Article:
Lawmakers on both sides of Capitol Hill took steps this week to ban so-called gag clauses, which prevent pharmacists from telling customers when they can pay less in out-of-pocket costs for their prescription medicines by not using their insurance plans.
By unanimous consent, the Senate on Sept. 4 adopted the Know the Lowest Price Act, or S. 2553, which would prohibit Medicare Part D prescription drug plans and their pharmacy benefit managers, or PBMs, from using gag clauses.
The bill, introduced in the Senate in March by Sen. Debbie Stabenow, D-Mich., quickly gained broad bipartisan support, with Democrats Ron Wyden of Oregon and Claire McCaskill of Missouri and Republicans Susan Collins of Maine, John Barrasso of Wyoming and Bill Cassidy of Louisiana signing on as co-sponsors, with other lawmakers joining later.
"It's outrageous that companies can stop pharmacists from telling customers how to pay less for their prescriptions," Stabenow stated in March. "Customers have the right to know the lowest price available to them at the pharmacy."
The legislation would make "prices transparent so patients can save money with less expensive prescriptions," Cassidy said in a Sept. 5 statement.
Wyden, the ranking member on the Senate Finance Committee, noted that a recent analysis by health policy and economic researchers at the University of Southern California found that about one-quarter of filled pharmacy prescriptions involved a patient copayment that exceeded the average reimbursement paid by the insurer by over $2.
He called on the House to immediately pass the Senate bill "before any more seniors and families get ripped off."
Another bill, the Patient Right to Know Drug Prices Act, or S. 2554, led by Collins, would place a similar ban on gag clauses in contracts from private insurers who cover drug plans offered through private-sector employers and the Affordable Care Act exchanges. That bill remains pending in the Senate, though it cleared the chamber's Health, Education, Labor and Pensions Committee in July.
Meanwhile, the House Energy and Commerce Health Subcommittee mulled over its own legislation to ban gag clauses during a Sept. 5 hearing, where it heard from a panel of witnesses on that and matters related to Medicaid.
That bill, introduced by Rep. Buddy Carter, R-Ga., a pharmacist, would prohibit Medicare and private health insurance plans from using gag clauses in their contracts with pharmacies.
The subcommittee is expected to vote on the Carter bill next week.
Pharmacy owner Hugh Chancy, who was representing the National Community Pharmacists Association at the hearing, said he first ran across a gag clause three years ago when he notified the mayor of a small town in Georgia that he could buy his prescription drug less expensively with cash than paying his insurer's $26 copayment.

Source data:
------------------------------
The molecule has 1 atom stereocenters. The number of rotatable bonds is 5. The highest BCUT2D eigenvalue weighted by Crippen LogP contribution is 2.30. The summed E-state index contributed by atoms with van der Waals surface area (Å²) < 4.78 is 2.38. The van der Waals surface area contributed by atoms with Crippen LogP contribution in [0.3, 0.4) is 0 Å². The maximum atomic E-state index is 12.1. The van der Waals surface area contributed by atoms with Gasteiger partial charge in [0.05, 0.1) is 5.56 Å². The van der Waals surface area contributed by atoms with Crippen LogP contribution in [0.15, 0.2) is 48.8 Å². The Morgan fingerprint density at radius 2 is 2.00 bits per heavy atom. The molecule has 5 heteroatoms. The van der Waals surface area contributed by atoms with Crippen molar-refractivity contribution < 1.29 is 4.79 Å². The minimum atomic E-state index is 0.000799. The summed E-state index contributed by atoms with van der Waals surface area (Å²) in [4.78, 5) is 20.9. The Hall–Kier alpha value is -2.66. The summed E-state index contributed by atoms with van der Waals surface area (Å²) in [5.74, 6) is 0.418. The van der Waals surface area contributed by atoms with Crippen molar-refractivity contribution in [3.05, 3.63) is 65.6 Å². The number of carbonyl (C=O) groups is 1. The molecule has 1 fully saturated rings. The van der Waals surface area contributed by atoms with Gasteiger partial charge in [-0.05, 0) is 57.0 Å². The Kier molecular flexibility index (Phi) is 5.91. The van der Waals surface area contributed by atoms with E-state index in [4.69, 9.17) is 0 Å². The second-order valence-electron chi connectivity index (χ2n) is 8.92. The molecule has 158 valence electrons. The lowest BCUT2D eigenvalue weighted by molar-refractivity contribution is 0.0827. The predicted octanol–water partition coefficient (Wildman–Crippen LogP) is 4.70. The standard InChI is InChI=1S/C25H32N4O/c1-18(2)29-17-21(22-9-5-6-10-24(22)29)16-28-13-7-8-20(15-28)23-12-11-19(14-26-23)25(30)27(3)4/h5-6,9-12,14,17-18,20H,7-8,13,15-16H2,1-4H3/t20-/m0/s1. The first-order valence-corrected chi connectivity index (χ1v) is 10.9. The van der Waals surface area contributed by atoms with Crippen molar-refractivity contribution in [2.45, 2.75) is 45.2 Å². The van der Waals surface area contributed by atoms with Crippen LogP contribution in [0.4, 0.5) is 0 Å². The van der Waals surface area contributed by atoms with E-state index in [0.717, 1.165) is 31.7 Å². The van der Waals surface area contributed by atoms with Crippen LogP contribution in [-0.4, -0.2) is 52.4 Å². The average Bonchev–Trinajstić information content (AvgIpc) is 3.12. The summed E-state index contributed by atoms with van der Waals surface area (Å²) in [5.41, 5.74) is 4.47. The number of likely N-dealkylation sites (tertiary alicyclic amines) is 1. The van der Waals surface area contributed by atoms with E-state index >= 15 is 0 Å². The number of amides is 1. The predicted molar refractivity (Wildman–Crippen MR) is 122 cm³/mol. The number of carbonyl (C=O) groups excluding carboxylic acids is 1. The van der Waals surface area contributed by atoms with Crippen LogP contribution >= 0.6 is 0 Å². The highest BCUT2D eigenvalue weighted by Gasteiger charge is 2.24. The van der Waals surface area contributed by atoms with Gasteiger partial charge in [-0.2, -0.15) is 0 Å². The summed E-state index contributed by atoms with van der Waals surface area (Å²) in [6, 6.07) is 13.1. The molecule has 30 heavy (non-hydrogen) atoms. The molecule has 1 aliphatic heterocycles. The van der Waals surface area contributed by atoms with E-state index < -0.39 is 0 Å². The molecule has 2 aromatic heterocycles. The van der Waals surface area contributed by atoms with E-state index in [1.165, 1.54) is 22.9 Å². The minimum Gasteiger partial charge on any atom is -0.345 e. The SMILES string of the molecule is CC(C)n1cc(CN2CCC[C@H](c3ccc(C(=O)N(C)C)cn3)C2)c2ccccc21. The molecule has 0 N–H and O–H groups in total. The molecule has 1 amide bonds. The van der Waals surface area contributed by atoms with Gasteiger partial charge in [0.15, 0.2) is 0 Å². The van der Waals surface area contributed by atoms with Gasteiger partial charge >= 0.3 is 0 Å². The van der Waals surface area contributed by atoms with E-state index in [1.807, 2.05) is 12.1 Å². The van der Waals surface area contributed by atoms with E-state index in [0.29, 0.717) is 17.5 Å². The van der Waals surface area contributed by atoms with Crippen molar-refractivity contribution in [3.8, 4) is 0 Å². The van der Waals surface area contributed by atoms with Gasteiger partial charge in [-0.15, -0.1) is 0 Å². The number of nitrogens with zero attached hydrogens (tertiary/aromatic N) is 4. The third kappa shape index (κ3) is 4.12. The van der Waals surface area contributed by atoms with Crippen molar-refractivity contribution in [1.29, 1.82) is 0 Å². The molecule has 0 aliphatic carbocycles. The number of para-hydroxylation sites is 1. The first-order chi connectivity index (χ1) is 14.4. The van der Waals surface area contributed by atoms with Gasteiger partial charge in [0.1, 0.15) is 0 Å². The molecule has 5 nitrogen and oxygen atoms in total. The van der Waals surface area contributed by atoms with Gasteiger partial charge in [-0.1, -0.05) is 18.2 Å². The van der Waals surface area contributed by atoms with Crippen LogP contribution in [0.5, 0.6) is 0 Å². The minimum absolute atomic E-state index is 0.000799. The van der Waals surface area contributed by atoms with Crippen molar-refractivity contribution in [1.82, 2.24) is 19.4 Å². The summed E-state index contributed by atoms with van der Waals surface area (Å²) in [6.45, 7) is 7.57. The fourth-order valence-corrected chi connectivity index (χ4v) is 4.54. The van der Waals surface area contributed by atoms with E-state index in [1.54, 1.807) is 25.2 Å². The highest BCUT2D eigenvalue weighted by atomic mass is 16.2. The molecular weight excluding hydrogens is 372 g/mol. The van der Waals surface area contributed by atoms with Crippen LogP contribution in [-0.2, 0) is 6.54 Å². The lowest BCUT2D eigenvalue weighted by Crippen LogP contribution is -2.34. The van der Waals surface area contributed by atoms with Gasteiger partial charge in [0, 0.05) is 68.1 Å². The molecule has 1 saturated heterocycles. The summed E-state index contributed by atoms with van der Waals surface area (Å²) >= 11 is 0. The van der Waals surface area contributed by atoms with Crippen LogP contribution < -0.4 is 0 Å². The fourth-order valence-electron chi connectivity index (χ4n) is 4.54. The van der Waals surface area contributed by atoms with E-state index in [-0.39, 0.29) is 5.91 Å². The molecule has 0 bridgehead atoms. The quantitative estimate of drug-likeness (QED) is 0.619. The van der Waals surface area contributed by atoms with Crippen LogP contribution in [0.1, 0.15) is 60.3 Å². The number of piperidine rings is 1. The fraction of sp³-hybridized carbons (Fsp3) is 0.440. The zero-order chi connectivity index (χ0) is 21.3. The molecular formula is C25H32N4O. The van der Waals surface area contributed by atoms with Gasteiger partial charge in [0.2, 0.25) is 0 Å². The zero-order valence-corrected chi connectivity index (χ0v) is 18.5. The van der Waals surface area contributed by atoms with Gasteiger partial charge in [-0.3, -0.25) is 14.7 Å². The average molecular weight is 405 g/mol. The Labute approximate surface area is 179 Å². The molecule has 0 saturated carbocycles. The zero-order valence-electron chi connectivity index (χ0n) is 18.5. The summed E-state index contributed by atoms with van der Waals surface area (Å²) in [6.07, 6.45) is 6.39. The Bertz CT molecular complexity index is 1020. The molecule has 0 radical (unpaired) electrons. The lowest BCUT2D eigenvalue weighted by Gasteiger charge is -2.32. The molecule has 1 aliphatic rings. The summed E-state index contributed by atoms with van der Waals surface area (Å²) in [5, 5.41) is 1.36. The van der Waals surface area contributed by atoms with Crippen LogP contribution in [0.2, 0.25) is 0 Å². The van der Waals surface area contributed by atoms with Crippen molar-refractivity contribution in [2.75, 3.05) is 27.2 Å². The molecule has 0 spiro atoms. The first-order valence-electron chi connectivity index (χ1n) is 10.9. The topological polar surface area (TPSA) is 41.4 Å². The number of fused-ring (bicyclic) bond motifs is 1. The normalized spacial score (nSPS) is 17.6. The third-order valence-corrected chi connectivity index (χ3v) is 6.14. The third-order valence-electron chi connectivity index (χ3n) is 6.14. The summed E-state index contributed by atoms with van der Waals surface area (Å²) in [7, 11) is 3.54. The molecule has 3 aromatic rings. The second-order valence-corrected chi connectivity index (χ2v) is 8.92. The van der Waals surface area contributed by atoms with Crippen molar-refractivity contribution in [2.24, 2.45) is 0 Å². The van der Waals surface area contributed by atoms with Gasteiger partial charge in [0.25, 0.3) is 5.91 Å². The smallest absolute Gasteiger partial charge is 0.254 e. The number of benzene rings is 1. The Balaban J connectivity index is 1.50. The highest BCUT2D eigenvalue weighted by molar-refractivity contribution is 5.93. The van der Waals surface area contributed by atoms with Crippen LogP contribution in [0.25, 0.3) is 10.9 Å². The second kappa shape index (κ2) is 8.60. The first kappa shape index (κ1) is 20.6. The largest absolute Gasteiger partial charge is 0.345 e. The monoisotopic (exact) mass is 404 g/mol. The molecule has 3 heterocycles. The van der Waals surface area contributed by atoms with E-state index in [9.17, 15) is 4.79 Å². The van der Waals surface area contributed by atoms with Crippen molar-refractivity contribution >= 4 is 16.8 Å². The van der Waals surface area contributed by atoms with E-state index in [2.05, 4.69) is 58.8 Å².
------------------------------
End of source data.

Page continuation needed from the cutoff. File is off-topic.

Shortly thereafter, the insurer's PBM issued a verbal warning to Chancy's pharmacy, accusing it of violating its contract's gag clause and disparaging the owner by talking to a patient about his drug's cost.
The PBM warned Chancy that there would be consequences if the pharmacy broke the gag clause again, including possibly being excluded from the payer's network, the pharmacist told the House subcommittee.
Gag clauses strain the relationships between pharmacies and PBMs, Chancy said.
Worse, pharmacists' relationships with patients, which are built on trust, are damaged, he said.
Patients "depend on us to ... help them maneuver through the intricacies of their healthcare, specifically with their prescription benefits," Chancy said. "When we're not able to give them options, then it kind of puts us in a situation where we aren't able to give them information that we feel like they need. If we do, then we're running the risk of being in violation of contracts that sometimes we didn't even know we were in violation of."
Some PBMs have even included statements in their contracts that can be interpreted as prohibiting communication with news media, policymakers and elected officials about the gag clauses, Chancy said.
"Ultimately, these provisions have the effect of chilling a range of pharmacist communications with patients for fear of retaliation by the PBM," he said.
The Center for Medicare and Medicaid Services in May had warned Medicare Part D plans against using gag clauses in their contracts, telling them such practices were unacceptable.
In addition, at least 25 states have passed legislation prohibiting gag clauses.
"These actions give pharmacists the ability to point to laws and rules that prevent PBMs from restricting the free flow of information," Chancy said.
David Yoder, executive director of member care and benefits at Blue Cross Blue Shield Association's Federal Employee Plan, told lawmakers his organization does not support the use of gag clauses and is unaware of any use of those provisions by its related insurance companies or contracted PBMs.
Yoder said his organization supported the legislation to ban gag clauses, though he insisted the use of those provisions in contracts was "not very prevalent."
While full transparency is critical for consumers to have the information they need to make the best choices on their medicines, Yoder also warned that those purchases do not count toward the beneficiary's deductible or maximum out-of-pocket limits, which may reduce the value of their insurance coverage.
Therefore, consumers should also be informed about the potential consequences of not using their drug coverage, Yoder said.